As originally described, the Gleissberg cycle is unacceptable by modern scientific standards (and I would dare to say inexistent), and due to it the term Gleissberg cycle means different things to different authors. For some authors it is a frequency peak of ~ 88 years that appears in frequency analysis of the cosmogenic record (McCracken et al., 2013b; Knudsen et al., 2011; figure 86). Other researchers have found that applying the trapezoidal filter of Gleissberg separately to dates of solar cycle minima and maxima from sunspot records then merging them, one also obtains an ~ 80-year time domain periodicity (Peristykh & Damon, 2003). They interpret this result as confirmation of the cycle, that would simultaneously regulate the 11-year cycle amplitude and period. Yet the biggest group of researchers just call any periodicity between 50 and 150 years the Gleissberg cycle, often giving the name simultaneously to two different bands. Joan Feynman, sister of the famous physicist, has studied the centennial solar cycle under the Gleissberg flag of convenience (Feynman & Ruzmaikin, 2014).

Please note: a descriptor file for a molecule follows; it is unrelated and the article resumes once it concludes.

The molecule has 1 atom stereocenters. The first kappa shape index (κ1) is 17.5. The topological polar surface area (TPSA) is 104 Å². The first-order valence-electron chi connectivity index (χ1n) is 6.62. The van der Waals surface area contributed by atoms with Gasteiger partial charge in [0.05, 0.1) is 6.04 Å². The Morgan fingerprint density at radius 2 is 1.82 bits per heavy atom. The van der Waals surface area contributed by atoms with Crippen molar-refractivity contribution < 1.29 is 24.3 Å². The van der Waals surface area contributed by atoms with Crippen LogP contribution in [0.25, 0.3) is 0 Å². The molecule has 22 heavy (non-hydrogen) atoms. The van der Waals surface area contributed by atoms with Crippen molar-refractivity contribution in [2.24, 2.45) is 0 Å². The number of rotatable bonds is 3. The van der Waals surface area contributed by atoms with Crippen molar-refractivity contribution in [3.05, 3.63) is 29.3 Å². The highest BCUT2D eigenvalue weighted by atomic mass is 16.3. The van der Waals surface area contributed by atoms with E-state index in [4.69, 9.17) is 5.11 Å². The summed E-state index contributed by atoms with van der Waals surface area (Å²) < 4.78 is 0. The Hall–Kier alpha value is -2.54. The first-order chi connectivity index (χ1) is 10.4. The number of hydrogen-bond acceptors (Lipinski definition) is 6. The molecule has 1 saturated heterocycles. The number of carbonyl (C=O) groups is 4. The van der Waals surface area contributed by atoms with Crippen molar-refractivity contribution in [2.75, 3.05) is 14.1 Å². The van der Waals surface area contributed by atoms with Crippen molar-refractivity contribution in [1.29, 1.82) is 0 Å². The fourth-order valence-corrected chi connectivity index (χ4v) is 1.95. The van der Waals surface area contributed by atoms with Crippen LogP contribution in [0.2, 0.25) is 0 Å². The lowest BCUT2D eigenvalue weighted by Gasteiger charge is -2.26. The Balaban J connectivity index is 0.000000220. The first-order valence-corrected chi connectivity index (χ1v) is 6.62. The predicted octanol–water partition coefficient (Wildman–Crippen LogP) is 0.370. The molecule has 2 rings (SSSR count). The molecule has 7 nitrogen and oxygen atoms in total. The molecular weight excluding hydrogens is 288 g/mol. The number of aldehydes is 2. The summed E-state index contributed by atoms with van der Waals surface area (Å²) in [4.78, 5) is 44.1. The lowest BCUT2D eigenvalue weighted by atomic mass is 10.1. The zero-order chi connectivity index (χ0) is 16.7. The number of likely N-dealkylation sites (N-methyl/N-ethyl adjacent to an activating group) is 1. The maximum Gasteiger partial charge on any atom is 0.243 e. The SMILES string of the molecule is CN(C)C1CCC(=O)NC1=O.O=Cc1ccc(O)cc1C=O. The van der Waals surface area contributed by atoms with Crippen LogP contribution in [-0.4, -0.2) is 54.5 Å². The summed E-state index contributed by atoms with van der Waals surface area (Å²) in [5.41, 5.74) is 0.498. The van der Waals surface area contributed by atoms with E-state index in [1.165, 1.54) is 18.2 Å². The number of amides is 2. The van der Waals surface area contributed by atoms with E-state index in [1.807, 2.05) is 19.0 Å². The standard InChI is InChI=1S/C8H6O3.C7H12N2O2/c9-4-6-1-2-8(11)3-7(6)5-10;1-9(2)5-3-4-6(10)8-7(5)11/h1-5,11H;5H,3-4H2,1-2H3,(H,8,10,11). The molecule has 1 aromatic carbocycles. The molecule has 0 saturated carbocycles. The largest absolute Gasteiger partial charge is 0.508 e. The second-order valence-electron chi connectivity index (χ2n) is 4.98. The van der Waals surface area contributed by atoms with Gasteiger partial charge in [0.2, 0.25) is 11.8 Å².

Figure 86. The ~ 88-year Gleissberg cycle during the Holocene. a) Lomb-Scargle spectrogram on 14C solar activity reconstruction data grouped in 2000-yr windows, showing the distribution of spectral power for the 50-125 year range. b) The spectral power distribution calculated for a 2000-yr window centered at 2,225 BP. c) The spectral power distribution of a 2000-yr window centered at 4,525 BP, showing the Gleissberg cycle (~ 88 yr) as the most dominant feature in this frequency range for the 3,500-6,500 BP period. The result is reproduced using a 10Be solar activity reconstruction. Source: M.F. Knudsen et al. 2011. The Holocene 22, 5, 597-602. Supplementary material.